The Trans-Pacific Partnership (TPP) is a free trade agreement that is currently being negotiated on behalf of United States citizens by Assistant U.S. Trade Representative Barbara Weisel. There are currently nine countries involved in the negotiations; an invitation was extended to Mexico and Canada in summer 2012. The TPP includes a section on intellectual property (IP) law and enforcement that could affect privacy, free speech and even the application of fair use online. It is being negotiated entirely in secret and could affect copyright law in all eleven participating countries should they ratify this agreement.
Concerns over the process, as well as the potential outcome, of this trade agreement have been expressed at Electronic Frontier Foundation (EFF), Ars Technica, and Techdirt. Many concerns about the TPP have to do with the perception that this is yet another attempt to create wide-reaching policies in order to protect the intellectual property of private companies (one of the major issues with the failed SOPA and PIPA proposed bills in Congress).
Another common complaint is about the high level of secrecy under which the negotiations are being held. So far there has been no official release of any text of the TPP draft agreement, although a copy of the U.S. proposed IP chapter was leaked in February 2011. On August 3, 2012, the proposed text of the Exceptions and Limitations section of the IP chapter of TPP was leaked, as well.
Members of Congress, who have jurisdiction over all international trade agreements, have repeatedly requested access to the text of the TPP . So far they have been continuously denied. U.S. House Representative Darrell Issa (R-CA), whose constituency includes San Diego, requested permission to sit in on the round of negotiations that was held there in July 2012, but he was also denied.
Although Mexico and Canada were both invited to join the TPP agreement, they were required to sign on without seeing the agreement first and without having the option to negotiate any already agreed upon portions. Additionally, a 90 day probationary period kept both countries from participating in the last two rounds of negotiations which were held in June and September 2012. Michael Geist, a law professor at the University of Ottawa and expert on Canadian copyright law, has expressed concern that if Canada signs on to the TPP, the newly updated Canadian copyright law would have to be drastically rewritten.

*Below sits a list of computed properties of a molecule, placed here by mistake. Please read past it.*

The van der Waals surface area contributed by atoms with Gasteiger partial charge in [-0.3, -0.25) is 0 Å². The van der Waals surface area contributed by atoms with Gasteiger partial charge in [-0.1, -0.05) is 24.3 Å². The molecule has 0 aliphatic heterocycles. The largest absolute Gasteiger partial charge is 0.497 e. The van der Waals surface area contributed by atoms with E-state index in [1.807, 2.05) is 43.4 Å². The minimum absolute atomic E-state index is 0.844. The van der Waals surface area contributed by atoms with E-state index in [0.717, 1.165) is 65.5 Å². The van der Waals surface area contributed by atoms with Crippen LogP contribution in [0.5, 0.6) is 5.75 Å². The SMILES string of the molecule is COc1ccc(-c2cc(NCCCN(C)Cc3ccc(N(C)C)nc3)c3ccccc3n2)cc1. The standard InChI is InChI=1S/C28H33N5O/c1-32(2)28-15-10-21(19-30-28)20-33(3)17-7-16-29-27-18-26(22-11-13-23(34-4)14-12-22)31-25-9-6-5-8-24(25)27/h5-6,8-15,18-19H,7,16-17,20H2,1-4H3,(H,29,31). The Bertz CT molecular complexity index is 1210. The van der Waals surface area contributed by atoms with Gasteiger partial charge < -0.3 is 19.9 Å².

The public is also being locked out of the TPP negotiation process. On September 9, 2012, at the most recent round of negotiations held in Leesburg, Virginia, the public was invited to speak with negotiators and ask questions. Unfortunately, the public groups were not given access to the text on which they were supposed to provide feedback. According to EFF and Techdirt, the negotiators also refused to respond to questions based upon the leaked texts, which are the only versions available to the public.
If ratified, the terms of the TPP could require Congress to change U.S. law, including copyright law. The American public should have the opportunity to give input on any changes to U.S. law. These secret negotiations continue to block public discourse and may cause irreparable harm to the individual use of the Internet.
For a more complete look at the TPP itself, take a look at Public Knowledge’s TPP Info page and EFF’s TPP page. If you would like to express concern about the lack of transparency involved in the TPP negotiations, you can go to the EFF’s Take Action page, or you can sign the petition at Stop the Trap.